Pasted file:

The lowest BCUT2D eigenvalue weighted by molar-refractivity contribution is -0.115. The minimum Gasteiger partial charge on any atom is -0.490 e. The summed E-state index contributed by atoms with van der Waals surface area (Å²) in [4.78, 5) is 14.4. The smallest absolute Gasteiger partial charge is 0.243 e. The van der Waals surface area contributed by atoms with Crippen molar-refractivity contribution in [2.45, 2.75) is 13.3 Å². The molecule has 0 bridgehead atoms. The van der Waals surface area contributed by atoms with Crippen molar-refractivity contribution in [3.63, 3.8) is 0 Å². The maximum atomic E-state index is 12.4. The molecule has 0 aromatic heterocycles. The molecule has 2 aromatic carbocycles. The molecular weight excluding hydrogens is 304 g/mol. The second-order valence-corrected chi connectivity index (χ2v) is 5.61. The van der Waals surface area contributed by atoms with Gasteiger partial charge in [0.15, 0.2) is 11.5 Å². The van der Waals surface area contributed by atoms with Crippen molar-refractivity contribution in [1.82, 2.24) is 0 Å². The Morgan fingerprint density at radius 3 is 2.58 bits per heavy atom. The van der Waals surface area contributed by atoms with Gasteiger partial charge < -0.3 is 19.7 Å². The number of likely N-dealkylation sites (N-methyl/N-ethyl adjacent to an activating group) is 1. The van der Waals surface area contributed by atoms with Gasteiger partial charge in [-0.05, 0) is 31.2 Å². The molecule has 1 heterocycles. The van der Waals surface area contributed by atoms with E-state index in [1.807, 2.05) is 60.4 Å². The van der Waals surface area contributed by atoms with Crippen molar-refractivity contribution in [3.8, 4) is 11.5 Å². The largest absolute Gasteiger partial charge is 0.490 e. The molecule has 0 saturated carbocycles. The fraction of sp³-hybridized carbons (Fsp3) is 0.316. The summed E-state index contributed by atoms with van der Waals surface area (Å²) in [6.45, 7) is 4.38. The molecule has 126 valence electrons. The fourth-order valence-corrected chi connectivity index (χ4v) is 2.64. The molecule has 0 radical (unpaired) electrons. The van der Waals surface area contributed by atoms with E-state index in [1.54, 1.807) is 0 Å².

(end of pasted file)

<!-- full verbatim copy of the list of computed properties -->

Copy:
The lowest BCUT2D eigenvalue weighted by molar-refractivity contribution is -0.115. The minimum Gasteiger partial charge on any atom is -0.490 e. The summed E-state index contributed by atoms with van der Waals surface area (Å²) in [4.78, 5) is 14.4. The smallest absolute Gasteiger partial charge is 0.243 e. The van der Waals surface area contributed by atoms with Crippen molar-refractivity contribution in [2.45, 2.75) is 13.3 Å². The molecule has 0 bridgehead atoms. The van der Waals surface area contributed by atoms with Crippen molar-refractivity contribution in [3.63, 3.8) is 0 Å². The maximum atomic E-state index is 12.4. The molecule has 0 aromatic heterocycles. The molecule has 2 aromatic carbocycles. The molecular weight excluding hydrogens is 304 g/mol. The second-order valence-corrected chi connectivity index (χ2v) is 5.61. The van der Waals surface area contributed by atoms with Gasteiger partial charge in [0.15, 0.2) is 11.5 Å². The van der Waals surface area contributed by atoms with Crippen molar-refractivity contribution in [1.82, 2.24) is 0 Å². The Morgan fingerprint density at radius 3 is 2.58 bits per heavy atom. The van der Waals surface area contributed by atoms with Gasteiger partial charge < -0.3 is 19.7 Å². The number of likely N-dealkylation sites (N-methyl/N-ethyl adjacent to an activating group) is 1. The van der Waals surface area contributed by atoms with Gasteiger partial charge in [-0.05, 0) is 31.2 Å². The molecule has 1 heterocycles. The van der Waals surface area contributed by atoms with E-state index in [1.807, 2.05) is 60.4 Å². The van der Waals surface area contributed by atoms with Crippen molar-refractivity contribution in [3.8, 4) is 11.5 Å². The largest absolute Gasteiger partial charge is 0.490 e. The molecule has 0 saturated carbocycles. The fraction of sp³-hybridized carbons (Fsp3) is 0.316. The summed E-state index contributed by atoms with van der Waals surface area (Å²) in [6.45, 7) is 4.38. The molecule has 126 valence electrons. The fourth-order valence-corrected chi connectivity index (χ4v) is 2.64. The molecule has 0 radical (unpaired) electrons. The van der Waals surface area contributed by atoms with E-state index in [1.54, 1.807) is 0 Å².